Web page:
The important point to note is that WHAT is wanted is specified, and not HOW it will be delivered.

Non-Functional Requirements
These often lead to much mystical mumblings, implying that a high priest of the computing fraternity is the only person who can understand them. They are however quite simple; they are the restrictions or constraints to be placed on the system and how to build it. Their purpose is to restrict the number of solutions that will meet a set of requirements. Non-functional requirements can be split into two types: performance and development.

Performance Constraints
These constraints are how the system should perform when it is delivered. The vehicle example, without any constraints, might result in solutions being offered for everything from a large truck to a sports car. To restrict the types of solutions you might include these performance constraints:

It must take a load of at least one ton.
The load area must be covered.
The load area must have a height of at least 10 feet.
You may include more. Similarly for a computer system you might specify values for these generic types of performance constraints:

The response time for information to appear to a user.
The number of hours a system should be available.
The number of records a system should be able to hold.
The capacity for growth of the system.
The length of time a record should be held for auditing purposes.
For the customer records example these might be:

Information should be made available and be stored in a maximum of 3 seconds.
The system should be available from 9am to 5 pm Monday to Friday.
The system should be able to hold a 100,000 customer records initially.
The system should be able to add 10,000 records a year for 10 years.
A record should be fully available on the system for at least 7 years.
The important point with these is that they restrict the number of solution options that are offered to you by the developer.

Development Constraints
In addition to the performance constraints you may include some development constraints. These mainly fall in the field of project management, but are still a restriction on the types of solution that can be offered. There are three general types of development constraint:


When a system should be delivered is the obvious time constraint.


How much money is available to develop the system is obvious, but a key resource would be the amount of time business staff could spend in briefing system development staff.


Any standards which are used to develop the system including project management, development methods etc.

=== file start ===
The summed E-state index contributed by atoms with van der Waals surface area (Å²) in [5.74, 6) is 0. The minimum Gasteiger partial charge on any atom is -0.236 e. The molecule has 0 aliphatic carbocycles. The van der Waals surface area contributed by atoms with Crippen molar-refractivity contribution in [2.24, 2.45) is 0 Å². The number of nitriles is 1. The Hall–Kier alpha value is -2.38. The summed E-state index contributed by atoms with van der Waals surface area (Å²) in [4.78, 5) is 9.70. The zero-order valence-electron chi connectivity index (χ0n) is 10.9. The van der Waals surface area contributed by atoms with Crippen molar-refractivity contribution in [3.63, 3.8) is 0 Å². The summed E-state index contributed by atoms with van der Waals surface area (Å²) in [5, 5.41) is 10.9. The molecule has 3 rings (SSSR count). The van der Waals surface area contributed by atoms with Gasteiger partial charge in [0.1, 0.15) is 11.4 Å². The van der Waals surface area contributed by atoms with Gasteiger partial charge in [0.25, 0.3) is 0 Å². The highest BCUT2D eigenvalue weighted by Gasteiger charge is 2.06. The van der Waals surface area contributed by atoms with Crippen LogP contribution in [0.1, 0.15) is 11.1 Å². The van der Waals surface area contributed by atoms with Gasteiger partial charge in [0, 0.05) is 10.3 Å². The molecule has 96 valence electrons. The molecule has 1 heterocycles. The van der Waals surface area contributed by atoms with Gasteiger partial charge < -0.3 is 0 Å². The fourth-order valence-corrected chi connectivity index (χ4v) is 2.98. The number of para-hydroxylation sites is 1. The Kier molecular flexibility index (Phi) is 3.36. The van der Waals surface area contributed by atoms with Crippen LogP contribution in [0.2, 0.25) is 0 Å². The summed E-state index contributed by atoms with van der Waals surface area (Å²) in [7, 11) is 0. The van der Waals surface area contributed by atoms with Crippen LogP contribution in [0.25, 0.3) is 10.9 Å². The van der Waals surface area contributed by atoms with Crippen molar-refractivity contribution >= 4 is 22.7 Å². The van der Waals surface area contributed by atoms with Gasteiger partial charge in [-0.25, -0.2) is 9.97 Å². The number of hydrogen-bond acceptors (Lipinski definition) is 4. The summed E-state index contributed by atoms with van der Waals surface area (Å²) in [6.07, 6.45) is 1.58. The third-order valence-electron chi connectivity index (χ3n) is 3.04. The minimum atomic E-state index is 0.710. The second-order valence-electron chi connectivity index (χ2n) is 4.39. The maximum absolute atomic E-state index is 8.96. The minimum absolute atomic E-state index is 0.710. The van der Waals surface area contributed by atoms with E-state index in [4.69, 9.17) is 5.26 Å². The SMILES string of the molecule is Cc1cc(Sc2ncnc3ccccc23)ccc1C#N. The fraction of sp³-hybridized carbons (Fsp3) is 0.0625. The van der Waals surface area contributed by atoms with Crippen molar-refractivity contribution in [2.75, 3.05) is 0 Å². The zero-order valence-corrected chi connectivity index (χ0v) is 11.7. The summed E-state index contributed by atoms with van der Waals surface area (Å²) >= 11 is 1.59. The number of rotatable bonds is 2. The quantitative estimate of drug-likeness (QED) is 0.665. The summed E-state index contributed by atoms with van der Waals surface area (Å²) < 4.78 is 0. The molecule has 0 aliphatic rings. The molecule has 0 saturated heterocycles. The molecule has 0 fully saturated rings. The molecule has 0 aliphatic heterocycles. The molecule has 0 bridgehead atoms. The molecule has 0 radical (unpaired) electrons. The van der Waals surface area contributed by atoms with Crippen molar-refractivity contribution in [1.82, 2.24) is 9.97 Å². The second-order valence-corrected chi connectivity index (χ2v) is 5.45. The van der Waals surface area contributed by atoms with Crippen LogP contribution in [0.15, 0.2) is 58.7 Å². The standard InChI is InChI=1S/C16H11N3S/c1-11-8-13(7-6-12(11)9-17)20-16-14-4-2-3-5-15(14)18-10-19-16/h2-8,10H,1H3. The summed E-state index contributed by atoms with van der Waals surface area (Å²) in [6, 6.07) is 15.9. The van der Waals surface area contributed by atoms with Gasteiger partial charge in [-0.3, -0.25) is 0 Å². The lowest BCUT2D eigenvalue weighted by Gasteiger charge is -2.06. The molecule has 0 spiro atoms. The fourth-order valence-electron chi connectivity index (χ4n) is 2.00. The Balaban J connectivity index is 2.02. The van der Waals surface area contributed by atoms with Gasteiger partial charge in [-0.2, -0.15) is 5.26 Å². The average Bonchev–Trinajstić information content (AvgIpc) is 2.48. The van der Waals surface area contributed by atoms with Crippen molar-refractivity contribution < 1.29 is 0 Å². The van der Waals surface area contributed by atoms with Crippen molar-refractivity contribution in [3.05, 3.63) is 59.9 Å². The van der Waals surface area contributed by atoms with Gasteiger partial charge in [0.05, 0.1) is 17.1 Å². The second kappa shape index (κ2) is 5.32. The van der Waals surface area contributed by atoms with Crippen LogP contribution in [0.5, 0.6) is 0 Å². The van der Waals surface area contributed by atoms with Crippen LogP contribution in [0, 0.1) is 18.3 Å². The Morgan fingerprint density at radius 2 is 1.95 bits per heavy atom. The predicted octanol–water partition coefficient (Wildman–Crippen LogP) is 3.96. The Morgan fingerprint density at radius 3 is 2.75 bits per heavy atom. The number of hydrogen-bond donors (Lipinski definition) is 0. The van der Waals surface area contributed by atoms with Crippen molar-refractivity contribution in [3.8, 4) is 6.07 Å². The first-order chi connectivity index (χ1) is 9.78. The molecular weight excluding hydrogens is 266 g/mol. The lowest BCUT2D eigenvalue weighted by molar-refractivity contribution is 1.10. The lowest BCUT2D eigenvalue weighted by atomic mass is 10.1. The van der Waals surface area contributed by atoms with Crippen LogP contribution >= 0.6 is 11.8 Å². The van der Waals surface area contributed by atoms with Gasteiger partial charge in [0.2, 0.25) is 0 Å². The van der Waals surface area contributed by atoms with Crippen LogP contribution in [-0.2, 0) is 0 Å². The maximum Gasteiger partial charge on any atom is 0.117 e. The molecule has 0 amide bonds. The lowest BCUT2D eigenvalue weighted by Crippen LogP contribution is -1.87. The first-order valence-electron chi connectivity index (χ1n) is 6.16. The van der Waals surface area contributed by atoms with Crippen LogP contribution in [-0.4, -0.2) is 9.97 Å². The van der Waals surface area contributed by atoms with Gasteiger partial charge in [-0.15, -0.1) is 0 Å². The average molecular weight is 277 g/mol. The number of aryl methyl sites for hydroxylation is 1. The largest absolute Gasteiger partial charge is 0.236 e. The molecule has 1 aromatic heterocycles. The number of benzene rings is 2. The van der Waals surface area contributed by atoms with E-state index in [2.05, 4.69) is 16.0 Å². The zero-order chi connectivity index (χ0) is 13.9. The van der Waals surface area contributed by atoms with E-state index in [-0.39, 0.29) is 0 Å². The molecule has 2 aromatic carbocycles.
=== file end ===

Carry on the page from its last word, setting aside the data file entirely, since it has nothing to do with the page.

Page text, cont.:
Design Objectives

Design objectives assist in selecting a solution from a number that are offered to you. Only you know what is the most important feature of a new system, whether it should be fast, have large storage, be easy to use, or whatever. Unfortunately you cant have all you want; compromises have to be made.

Experiments with teams of developers in the 1970s showed that they will deliver a system according to what is defined as the top design objective. A number of teams were given an identical set of functional requirements, but each had a different design objective: some had to make the system fast, some small to use only a small amount of computer storage, some easy to use, etc. Each team delivered a system that met their top objective fully, and other objectives to a lesser degree.

If you do not produce a set of design objectives, which are in a priority order, the developers will produce their own, and these might not be what you want. For the customer records example the top design objective could be that it easy for users to find customer information.

Bad Types Of Requirements
The above are all good types of requirements and will allow a development team to provide you with a number of options from which you can select a suitable solution. However many sets of requirements given to developers are polluted with design and implementation solutions. This means that the customer has told the developer how to conduct their business!

Examples of design solutions are:

The system should run on our existing network of computers.
The structure of a customer record must have a separate field for the first, and last names of a customer.

Examples of implementation solutions are:

The customer record systems should run on a SQL database.
The system should be built using the Java programming language.
Each of these says HOW the system should be built, not WHAT the design should deliver, and you may miss out on a better solution, due to you making these design decisions.

There may be good reasons for some of these statements, but until you have seen a number of designs, you do not know if they are valid for you.

Prioritising Requirements

When a set of requirements has been produced it is often large and complex. The realities of times scale and resource mean that it won't all be delivered, at least not the first time out. The customer should prioritise the requirements to specify what they most want, and what is nice to have. A method of doing this is the MoSCoW technique. If the customer does not prioritse then it will be done by the developers, who may select the parts of the process which are easiest to produce, or that are technically challenging, but not taking into account the needs of the organisation.


A good set of requirements consists of prioritised sets of:

Functional requirements, Non-functional requirements, and Design objectives.

And does NOT have any design or implementation decisions.

Producing these will enable you to get systems that will deliver a business advantage.